Communications and interpersonal skills training are a key need for E-12 schools through universities —Homer said the ATD works mainly with its members who are talent development professionals that provide training and development for their organization's workforce. As part of the discussion during the meeting, those in attendance asked what is meant by communications and interpersonal skills. Homer noted this may mean presentation skills, communication with co-workers and supervisors, and even workplace-specific skills such as running a meeting effectively, getting a message across in an email, and proper use of words, written and oral, among other things. Attention to those skills begins in E-12 schools and continues through university training.

Employer-government-education partnerships are critical — Public-private partnerships are critical in closing the skills gap, Homer said. She cited as an example the University Health System in San Antonio, TX that is highlighted in the ATD's 2012 report on the skills gap. Urgently needing to train more of its English-speaking employees to speak Spanish, the health system successfully contracted with International Language Center of San Antonio and Spanish English Foreign Languages for America.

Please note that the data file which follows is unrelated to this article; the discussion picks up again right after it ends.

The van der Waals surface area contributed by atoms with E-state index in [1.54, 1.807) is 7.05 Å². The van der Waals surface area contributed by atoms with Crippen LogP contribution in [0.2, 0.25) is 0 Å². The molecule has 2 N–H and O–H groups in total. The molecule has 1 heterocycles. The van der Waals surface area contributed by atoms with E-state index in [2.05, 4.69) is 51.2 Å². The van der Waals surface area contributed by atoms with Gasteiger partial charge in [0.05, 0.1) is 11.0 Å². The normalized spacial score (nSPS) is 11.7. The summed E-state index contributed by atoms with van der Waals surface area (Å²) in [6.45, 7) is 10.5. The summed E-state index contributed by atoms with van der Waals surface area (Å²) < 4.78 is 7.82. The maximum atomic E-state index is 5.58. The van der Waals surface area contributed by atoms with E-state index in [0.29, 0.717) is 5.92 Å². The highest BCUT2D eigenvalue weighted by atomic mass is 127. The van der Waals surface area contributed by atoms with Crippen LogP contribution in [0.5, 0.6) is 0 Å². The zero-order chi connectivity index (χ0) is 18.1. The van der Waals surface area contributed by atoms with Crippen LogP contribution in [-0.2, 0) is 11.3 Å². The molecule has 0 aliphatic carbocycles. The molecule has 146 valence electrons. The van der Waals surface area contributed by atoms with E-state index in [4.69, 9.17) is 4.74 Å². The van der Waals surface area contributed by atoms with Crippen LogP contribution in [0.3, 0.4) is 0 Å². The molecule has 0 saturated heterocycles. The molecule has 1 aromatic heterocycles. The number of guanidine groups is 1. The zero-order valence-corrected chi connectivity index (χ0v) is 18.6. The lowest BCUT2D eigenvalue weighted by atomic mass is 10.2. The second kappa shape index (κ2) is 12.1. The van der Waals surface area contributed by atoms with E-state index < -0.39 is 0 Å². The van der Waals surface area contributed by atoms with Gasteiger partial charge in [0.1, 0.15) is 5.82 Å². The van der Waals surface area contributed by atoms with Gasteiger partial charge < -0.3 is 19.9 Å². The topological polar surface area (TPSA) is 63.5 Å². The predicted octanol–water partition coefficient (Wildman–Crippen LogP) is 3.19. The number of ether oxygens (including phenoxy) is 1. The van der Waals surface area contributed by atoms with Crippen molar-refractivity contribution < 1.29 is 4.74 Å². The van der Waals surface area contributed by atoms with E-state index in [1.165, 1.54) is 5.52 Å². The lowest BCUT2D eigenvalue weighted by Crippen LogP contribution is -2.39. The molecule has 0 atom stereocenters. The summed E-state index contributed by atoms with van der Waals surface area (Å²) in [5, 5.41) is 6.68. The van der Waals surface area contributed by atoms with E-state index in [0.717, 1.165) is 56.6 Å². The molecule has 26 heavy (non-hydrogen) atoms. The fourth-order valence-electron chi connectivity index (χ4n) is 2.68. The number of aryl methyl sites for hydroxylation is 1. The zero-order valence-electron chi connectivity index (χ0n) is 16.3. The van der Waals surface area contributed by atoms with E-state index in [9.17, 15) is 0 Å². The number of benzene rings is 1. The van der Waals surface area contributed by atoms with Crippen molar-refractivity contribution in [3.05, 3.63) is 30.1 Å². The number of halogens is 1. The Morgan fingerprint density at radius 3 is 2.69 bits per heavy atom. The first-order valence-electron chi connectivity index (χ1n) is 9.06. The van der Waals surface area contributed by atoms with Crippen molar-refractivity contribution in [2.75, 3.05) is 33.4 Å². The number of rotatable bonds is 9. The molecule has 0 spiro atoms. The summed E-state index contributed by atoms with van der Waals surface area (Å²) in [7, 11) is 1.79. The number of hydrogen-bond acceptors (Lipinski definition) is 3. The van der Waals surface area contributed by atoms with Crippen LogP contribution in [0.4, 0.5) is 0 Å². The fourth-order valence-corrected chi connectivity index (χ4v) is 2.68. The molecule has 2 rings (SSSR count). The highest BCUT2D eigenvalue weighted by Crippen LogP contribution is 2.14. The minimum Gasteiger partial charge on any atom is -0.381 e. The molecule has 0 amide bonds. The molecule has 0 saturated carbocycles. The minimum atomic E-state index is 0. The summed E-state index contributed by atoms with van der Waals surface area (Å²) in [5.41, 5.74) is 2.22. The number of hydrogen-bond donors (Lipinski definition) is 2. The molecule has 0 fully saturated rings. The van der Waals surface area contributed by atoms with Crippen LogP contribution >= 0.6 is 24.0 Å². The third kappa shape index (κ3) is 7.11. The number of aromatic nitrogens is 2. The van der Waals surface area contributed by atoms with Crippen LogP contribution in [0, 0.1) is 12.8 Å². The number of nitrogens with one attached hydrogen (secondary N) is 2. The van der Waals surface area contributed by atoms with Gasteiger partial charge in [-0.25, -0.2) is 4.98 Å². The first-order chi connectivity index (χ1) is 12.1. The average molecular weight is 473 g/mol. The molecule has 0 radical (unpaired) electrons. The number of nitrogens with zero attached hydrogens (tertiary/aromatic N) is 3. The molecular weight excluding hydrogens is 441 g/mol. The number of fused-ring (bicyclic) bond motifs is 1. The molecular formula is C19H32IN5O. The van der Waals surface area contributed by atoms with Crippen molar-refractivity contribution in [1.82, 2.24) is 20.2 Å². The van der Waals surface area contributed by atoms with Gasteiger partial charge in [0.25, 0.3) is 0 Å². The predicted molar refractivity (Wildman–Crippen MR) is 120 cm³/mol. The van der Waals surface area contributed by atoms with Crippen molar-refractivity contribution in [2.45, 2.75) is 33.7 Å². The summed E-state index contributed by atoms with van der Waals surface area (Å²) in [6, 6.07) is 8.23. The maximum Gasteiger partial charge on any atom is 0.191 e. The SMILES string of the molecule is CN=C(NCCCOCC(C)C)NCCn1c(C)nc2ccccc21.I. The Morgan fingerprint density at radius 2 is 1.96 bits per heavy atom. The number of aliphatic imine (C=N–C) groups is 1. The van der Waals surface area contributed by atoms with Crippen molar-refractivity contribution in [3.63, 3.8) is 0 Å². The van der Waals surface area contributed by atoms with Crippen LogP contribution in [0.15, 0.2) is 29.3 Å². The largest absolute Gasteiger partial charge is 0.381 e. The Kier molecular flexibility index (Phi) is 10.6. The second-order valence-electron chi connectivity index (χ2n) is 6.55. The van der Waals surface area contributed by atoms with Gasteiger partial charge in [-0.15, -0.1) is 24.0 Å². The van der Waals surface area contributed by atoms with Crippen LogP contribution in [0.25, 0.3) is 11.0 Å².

Minnesota is a good example of effective use of the public workforce system —Homer noted the Governor's Workforce Development Council in Minnesota report early in 2015, " Minnesota on the Move: The World's Best Workforce ". The report recommended several changes to improve the state's WorkForce Center system of 48 one-stop centers providing job search services, career planning, and skills training. Among recommendations in the report:

—Provide better alignment, increased leveraging of resources, broader partnerships and improved communication.

—Invest in infrastructure and technology to support the centers.

—Improve responsiveness to business.

—Consider a single unified brand for the centers to provide a common understanding of the system and better serve jobseekers and businesses.

Other states with good results attacking the skills gap— Asked to identify exemplary states that are worthwhile to emulate in building strong work forces and attacking the skills gap, Homer made note of Georgia, for its Quick Start program that has provided training to support companies in biomedical and manufacturing; Connecticut, for a joint state-federal grants to support job training programs, and Virginia, with $900,000 in grants to help close skills gaps in industries that are key to the commonwealth.